The effect of web browser "Input Lag" in HTML5 games

Game Play: Move the mouse cursor (a crosshair) to aim your 'laser'. You must hit the center void of the asteroid several times (in a short period of time) before it explodes (no need to click). You then advance to the next level, where the asteroids move faster. The sole purpose of this very simplistic 'game' is to clearly show you the effect of web browser (mouse) input lag in HTML5 games.

Show hardware cursor
Show software cursor
Show laser
The problem: The faster you move the cursor, the more that 'input lag' (how much time elapses from a mouse move, until the effects of that mouse move appears on the screen) will affect your game play. Notice what happens when laser lines to the cursor location are turned on and compare the hardware cursor to the software cursor. Switch to a software cursor (only) and notice the improvement.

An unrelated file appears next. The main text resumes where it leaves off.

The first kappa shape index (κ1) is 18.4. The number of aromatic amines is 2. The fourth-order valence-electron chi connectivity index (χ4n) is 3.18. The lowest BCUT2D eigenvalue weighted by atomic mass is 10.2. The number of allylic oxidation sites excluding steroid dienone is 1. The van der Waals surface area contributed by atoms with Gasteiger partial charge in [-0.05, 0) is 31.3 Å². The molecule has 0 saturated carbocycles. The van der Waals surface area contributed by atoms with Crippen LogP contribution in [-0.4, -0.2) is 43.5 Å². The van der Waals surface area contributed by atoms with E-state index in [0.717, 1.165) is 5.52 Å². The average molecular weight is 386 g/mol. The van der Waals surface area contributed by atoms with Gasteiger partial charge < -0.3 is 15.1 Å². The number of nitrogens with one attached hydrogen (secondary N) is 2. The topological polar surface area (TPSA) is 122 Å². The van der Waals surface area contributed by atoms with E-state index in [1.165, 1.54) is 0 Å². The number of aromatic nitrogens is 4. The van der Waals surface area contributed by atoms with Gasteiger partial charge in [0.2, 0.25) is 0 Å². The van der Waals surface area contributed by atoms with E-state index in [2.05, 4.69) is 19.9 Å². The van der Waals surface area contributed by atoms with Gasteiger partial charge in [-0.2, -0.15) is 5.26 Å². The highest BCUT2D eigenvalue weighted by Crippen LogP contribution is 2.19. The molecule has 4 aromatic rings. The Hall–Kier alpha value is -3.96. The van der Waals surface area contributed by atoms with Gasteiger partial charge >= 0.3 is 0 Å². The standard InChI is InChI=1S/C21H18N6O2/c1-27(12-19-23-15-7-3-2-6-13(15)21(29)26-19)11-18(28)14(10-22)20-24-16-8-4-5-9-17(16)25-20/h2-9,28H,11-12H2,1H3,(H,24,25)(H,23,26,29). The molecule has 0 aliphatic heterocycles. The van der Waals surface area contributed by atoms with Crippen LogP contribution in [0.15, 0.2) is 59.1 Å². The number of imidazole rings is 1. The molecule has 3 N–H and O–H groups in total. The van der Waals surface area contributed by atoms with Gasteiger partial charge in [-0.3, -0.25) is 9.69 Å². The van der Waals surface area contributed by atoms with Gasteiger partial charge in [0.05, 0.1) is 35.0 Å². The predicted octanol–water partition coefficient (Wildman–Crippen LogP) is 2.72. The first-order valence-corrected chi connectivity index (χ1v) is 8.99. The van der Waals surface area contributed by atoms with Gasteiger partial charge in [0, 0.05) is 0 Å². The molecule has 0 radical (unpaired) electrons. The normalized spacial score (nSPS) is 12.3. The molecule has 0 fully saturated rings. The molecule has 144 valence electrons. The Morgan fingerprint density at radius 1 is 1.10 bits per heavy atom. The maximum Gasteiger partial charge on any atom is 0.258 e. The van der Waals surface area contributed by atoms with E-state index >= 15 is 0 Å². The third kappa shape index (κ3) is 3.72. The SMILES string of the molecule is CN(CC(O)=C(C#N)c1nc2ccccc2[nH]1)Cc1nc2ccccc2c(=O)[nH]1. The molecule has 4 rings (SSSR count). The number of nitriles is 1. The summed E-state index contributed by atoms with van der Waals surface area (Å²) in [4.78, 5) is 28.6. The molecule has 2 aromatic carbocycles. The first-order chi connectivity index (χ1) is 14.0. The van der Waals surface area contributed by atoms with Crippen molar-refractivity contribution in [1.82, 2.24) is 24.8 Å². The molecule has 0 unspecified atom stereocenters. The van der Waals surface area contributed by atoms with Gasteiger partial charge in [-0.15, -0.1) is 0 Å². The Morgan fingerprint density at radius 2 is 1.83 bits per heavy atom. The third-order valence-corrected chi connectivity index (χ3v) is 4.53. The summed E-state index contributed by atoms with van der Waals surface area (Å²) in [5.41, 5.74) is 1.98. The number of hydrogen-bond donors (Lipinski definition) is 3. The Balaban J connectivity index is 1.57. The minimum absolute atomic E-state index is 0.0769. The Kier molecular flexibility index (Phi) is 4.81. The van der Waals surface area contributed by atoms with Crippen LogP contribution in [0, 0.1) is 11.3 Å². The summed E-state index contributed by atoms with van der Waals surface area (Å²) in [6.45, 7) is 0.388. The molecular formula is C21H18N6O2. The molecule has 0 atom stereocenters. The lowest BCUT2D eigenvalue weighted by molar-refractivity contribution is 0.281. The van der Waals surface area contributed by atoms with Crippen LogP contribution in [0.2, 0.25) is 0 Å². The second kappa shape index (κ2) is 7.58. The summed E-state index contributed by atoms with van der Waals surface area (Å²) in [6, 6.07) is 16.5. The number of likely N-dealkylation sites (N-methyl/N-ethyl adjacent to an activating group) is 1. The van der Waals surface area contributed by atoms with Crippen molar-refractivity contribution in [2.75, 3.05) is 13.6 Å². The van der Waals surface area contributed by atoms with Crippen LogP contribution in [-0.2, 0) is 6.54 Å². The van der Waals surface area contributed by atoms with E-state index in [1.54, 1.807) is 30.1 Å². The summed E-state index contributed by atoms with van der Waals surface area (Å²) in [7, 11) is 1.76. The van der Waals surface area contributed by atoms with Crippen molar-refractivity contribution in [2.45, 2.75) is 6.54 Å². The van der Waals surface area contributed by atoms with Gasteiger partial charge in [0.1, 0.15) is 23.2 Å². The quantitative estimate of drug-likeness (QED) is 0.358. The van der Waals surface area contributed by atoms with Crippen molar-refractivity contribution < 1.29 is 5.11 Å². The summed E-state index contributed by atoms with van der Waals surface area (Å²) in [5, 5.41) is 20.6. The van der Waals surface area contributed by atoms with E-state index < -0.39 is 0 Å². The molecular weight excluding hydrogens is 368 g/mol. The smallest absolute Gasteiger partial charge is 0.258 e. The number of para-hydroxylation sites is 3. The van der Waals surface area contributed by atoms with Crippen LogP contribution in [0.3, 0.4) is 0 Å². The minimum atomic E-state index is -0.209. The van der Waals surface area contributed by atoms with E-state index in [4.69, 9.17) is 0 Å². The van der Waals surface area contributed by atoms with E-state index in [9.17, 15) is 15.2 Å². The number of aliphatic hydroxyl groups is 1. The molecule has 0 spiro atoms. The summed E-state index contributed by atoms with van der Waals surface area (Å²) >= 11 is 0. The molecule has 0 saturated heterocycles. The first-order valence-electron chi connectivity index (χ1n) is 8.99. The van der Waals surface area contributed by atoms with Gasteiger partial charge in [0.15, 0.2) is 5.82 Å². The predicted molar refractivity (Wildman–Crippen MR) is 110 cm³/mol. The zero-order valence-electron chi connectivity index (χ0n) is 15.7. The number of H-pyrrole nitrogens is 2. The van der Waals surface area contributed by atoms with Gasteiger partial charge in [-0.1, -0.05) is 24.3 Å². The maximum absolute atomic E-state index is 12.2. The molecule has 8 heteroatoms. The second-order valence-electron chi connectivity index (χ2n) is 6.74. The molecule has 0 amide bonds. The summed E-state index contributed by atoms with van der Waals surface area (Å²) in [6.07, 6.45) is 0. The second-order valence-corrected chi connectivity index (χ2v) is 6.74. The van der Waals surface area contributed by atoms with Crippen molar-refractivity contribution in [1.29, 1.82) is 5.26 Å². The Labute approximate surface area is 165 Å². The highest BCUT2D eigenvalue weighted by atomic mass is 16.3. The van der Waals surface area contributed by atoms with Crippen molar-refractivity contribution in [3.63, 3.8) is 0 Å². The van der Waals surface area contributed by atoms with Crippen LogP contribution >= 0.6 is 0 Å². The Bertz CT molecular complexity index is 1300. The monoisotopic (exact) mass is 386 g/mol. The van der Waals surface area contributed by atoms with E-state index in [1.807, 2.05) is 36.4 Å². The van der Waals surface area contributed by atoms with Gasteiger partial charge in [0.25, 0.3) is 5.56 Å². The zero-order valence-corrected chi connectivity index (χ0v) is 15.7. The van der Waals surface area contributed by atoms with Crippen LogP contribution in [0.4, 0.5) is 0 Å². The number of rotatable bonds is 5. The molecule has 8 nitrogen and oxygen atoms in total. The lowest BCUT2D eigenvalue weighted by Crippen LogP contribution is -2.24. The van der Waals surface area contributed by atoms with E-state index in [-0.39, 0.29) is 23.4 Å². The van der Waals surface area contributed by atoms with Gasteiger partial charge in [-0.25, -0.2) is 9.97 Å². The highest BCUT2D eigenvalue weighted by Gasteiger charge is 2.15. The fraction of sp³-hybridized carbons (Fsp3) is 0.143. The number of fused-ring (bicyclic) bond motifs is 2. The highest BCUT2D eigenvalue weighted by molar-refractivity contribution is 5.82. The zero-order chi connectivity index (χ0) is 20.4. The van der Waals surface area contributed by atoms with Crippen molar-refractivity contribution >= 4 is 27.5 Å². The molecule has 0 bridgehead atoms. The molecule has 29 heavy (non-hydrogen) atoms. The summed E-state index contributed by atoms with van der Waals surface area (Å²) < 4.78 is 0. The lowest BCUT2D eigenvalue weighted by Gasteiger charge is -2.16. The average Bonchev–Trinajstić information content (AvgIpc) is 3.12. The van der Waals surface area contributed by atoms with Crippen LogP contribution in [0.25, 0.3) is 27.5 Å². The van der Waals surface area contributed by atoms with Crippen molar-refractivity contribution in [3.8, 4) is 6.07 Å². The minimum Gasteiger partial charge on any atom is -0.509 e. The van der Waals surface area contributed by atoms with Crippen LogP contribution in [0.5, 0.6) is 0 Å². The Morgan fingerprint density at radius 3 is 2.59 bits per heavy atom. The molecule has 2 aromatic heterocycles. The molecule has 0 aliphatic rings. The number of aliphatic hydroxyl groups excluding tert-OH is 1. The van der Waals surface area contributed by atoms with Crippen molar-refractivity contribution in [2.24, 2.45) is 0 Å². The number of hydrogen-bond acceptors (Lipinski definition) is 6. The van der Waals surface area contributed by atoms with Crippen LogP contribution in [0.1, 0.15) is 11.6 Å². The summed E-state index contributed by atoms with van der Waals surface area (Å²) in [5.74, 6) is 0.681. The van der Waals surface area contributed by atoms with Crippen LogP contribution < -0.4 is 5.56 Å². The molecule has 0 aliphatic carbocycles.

The standard trick/workaround that most games use to hide input lag -- is to hide the hardware cursor and only display a software cursor (using HTML5's Element.requestPointerLock() is one way to do this). This trick 'hides' the lag, but the lag is still there, which still affects game play.
The lesson learned: Play this game in web browser that has a TWO frame input lag (Chrome/Windows) and then play the game in web browser that has a ONE frame input lag (Safari/OSX), and you will notice that you play better (advance to higher levels) in a ONE frame delay web browser. Use the input lag detector at to confirm the mouse input lag of your web browser.

Background image obtained from NASA/JPL-Caltech